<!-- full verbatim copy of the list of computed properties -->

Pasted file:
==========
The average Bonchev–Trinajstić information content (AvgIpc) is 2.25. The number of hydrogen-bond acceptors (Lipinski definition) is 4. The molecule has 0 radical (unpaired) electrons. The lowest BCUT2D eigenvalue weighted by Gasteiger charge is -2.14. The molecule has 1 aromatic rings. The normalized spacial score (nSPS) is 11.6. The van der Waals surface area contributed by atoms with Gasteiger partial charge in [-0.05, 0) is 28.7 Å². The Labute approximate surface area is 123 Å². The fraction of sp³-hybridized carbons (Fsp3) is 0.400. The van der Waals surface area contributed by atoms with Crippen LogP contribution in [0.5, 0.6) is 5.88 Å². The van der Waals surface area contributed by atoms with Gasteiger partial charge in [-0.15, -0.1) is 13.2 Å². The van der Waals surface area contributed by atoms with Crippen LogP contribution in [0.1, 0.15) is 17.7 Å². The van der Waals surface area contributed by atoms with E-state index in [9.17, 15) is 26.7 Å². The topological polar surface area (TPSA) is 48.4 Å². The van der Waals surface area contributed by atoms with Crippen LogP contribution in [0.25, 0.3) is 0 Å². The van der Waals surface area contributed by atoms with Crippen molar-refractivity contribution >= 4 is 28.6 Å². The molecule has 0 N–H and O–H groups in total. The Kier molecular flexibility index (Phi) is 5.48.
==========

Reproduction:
The average Bonchev–Trinajstić information content (AvgIpc) is 2.25. The number of hydrogen-bond acceptors (Lipinski definition) is 4. The molecule has 0 radical (unpaired) electrons. The lowest BCUT2D eigenvalue weighted by Gasteiger charge is -2.14. The molecule has 1 aromatic rings. The normalized spacial score (nSPS) is 11.6. The van der Waals surface area contributed by atoms with Gasteiger partial charge in [-0.05, 0) is 28.7 Å². The Labute approximate surface area is 123 Å². The fraction of sp³-hybridized carbons (Fsp3) is 0.400. The van der Waals surface area contributed by atoms with Crippen LogP contribution in [0.5, 0.6) is 5.88 Å². The van der Waals surface area contributed by atoms with Gasteiger partial charge in [-0.15, -0.1) is 13.2 Å². The van der Waals surface area contributed by atoms with Crippen LogP contribution in [0.1, 0.15) is 17.7 Å². The van der Waals surface area contributed by atoms with E-state index in [9.17, 15) is 26.7 Å². The topological polar surface area (TPSA) is 48.4 Å². The van der Waals surface area contributed by atoms with Crippen LogP contribution in [0.25, 0.3) is 0 Å². The van der Waals surface area contributed by atoms with Crippen molar-refractivity contribution >= 4 is 28.6 Å². The molecule has 0 N–H and O–H groups in total. The Kier molecular flexibility index (Phi) is 5.48.